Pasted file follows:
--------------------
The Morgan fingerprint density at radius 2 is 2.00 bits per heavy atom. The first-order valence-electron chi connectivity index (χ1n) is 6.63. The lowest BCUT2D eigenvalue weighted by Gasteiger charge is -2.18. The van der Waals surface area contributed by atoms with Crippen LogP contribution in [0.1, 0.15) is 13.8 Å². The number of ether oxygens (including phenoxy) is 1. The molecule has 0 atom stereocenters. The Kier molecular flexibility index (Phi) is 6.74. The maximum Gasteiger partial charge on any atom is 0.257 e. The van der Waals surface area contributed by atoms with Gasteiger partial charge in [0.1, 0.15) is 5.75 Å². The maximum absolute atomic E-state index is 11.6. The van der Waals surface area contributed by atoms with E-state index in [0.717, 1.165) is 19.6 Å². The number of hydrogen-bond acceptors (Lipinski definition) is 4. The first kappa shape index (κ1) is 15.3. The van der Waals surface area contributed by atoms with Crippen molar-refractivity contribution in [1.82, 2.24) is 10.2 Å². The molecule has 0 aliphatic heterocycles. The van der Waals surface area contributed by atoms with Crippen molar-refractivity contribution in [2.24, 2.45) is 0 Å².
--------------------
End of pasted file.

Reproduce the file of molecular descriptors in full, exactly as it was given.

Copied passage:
The Morgan fingerprint density at radius 2 is 2.00 bits per heavy atom. The first-order valence-electron chi connectivity index (χ1n) is 6.63. The lowest BCUT2D eigenvalue weighted by Gasteiger charge is -2.18. The van der Waals surface area contributed by atoms with Crippen LogP contribution in [0.1, 0.15) is 13.8 Å². The number of ether oxygens (including phenoxy) is 1. The molecule has 0 atom stereocenters. The Kier molecular flexibility index (Phi) is 6.74. The maximum Gasteiger partial charge on any atom is 0.257 e. The van der Waals surface area contributed by atoms with Gasteiger partial charge in [0.1, 0.15) is 5.75 Å². The maximum absolute atomic E-state index is 11.6. The van der Waals surface area contributed by atoms with E-state index in [0.717, 1.165) is 19.6 Å². The number of hydrogen-bond acceptors (Lipinski definition) is 4. The first kappa shape index (κ1) is 15.3. The van der Waals surface area contributed by atoms with Crippen molar-refractivity contribution in [1.82, 2.24) is 10.2 Å². The molecule has 0 aliphatic heterocycles. The van der Waals surface area contributed by atoms with Crippen molar-refractivity contribution in [2.24, 2.45) is 0 Å².